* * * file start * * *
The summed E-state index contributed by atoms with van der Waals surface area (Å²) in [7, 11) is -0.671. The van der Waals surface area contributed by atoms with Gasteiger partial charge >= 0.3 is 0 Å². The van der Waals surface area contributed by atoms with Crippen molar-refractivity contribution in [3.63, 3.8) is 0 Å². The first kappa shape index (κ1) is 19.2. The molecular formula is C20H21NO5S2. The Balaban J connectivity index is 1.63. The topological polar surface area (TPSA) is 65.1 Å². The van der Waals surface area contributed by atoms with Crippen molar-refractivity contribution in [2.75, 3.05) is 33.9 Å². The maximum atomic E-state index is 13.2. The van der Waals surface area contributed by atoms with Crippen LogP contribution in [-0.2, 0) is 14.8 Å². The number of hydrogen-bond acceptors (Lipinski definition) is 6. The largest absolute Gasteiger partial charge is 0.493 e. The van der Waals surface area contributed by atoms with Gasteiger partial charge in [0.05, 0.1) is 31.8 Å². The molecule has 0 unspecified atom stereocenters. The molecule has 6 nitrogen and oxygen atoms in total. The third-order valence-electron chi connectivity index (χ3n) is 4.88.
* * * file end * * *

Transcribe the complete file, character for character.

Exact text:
The summed E-state index contributed by atoms with van der Waals surface area (Å²) in [7, 11) is -0.671. The van der Waals surface area contributed by atoms with Gasteiger partial charge >= 0.3 is 0 Å². The van der Waals surface area contributed by atoms with Crippen molar-refractivity contribution in [3.63, 3.8) is 0 Å². The first kappa shape index (κ1) is 19.2. The molecular formula is C20H21NO5S2. The Balaban J connectivity index is 1.63. The topological polar surface area (TPSA) is 65.1 Å². The van der Waals surface area contributed by atoms with Crippen molar-refractivity contribution in [2.75, 3.05) is 33.9 Å². The maximum atomic E-state index is 13.2. The van der Waals surface area contributed by atoms with Crippen LogP contribution in [-0.2, 0) is 14.8 Å². The number of hydrogen-bond acceptors (Lipinski definition) is 6. The largest absolute Gasteiger partial charge is 0.493 e. The van der Waals surface area contributed by atoms with Gasteiger partial charge in [0.05, 0.1) is 31.8 Å². The molecule has 0 unspecified atom stereocenters. The molecule has 6 nitrogen and oxygen atoms in total. The third-order valence-electron chi connectivity index (χ3n) is 4.88.